Generally, in Australia the suitability of business methods for patent applications is the same as any other method or process as described above. The question to be answered is: is the business method a manner of manufacture in that it results in an artificially created state of affairs, and that it has an industrial, commercial or trading character in that it belongs to a useful art as distinct from a fine art, and consequently its value to the country is in a field of economic endeavour.
However, if the business method is presented in the patent specification as a series of abstract steps or mental tasks, then it is unlikely to be considered patentable, but rather to be an unpatentable abstract idea or scheme. Computer implemented business methods, for example, may be treated more favourably then business methods that involve no technology.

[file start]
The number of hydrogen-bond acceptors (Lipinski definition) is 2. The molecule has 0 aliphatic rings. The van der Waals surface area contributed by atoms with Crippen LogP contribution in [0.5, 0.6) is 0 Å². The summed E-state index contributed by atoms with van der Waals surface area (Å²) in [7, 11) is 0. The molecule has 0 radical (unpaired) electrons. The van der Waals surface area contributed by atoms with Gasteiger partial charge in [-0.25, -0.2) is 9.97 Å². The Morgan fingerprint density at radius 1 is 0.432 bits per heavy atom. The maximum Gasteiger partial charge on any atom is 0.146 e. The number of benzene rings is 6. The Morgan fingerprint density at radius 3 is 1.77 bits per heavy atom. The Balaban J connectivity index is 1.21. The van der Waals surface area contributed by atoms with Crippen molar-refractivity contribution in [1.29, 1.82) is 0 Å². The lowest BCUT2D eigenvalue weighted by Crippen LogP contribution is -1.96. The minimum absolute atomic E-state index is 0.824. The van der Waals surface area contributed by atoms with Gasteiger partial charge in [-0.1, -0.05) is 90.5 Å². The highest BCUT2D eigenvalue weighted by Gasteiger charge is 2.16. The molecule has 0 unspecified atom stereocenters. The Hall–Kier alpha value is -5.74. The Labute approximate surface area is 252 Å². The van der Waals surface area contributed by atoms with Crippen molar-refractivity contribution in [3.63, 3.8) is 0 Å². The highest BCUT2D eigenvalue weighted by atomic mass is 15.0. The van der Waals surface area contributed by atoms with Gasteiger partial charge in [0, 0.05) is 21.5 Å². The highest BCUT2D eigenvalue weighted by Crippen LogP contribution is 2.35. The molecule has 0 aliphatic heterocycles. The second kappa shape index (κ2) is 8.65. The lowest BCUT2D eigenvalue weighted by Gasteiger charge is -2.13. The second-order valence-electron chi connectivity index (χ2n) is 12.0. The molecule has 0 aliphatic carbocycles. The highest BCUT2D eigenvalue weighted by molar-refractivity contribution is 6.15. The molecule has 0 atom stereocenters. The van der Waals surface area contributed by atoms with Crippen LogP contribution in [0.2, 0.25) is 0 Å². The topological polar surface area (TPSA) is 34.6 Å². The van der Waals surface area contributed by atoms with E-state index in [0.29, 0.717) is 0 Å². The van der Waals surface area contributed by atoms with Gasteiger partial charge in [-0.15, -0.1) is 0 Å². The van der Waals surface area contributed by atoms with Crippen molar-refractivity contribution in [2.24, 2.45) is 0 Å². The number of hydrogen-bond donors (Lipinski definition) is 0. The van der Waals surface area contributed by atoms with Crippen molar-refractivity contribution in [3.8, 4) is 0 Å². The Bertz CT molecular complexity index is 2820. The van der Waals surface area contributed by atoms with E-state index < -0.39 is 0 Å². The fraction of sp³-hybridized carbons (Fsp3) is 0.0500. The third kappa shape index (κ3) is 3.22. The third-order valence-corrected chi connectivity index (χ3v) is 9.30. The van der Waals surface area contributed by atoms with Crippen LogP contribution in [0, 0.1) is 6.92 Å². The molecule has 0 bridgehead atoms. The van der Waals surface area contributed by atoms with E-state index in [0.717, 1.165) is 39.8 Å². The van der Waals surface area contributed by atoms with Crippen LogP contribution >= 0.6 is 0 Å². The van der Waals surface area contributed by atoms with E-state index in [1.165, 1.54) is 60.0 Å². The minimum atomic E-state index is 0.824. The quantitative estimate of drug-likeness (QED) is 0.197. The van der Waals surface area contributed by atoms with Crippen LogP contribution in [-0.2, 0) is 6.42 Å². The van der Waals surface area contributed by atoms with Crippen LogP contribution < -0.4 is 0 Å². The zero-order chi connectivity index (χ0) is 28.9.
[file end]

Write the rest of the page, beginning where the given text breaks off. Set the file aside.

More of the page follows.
While the inclusion of a computer implementation was traditionally found to be sufficient to make the business method suitable for a patent application, the Australian patent office has recently taken a view that this may not in all circumstances be sufficient. This view has received judicial support. In view of the developing nature of this area of law, however, and the limited support received for this patent office view, strategic commercial considerations often outweigh pure legal considerations, a patent application for the business method may be filed.
It should be noted that this area of patent law has fluctuated substantially in the past and may well fluctuate substantially in the future.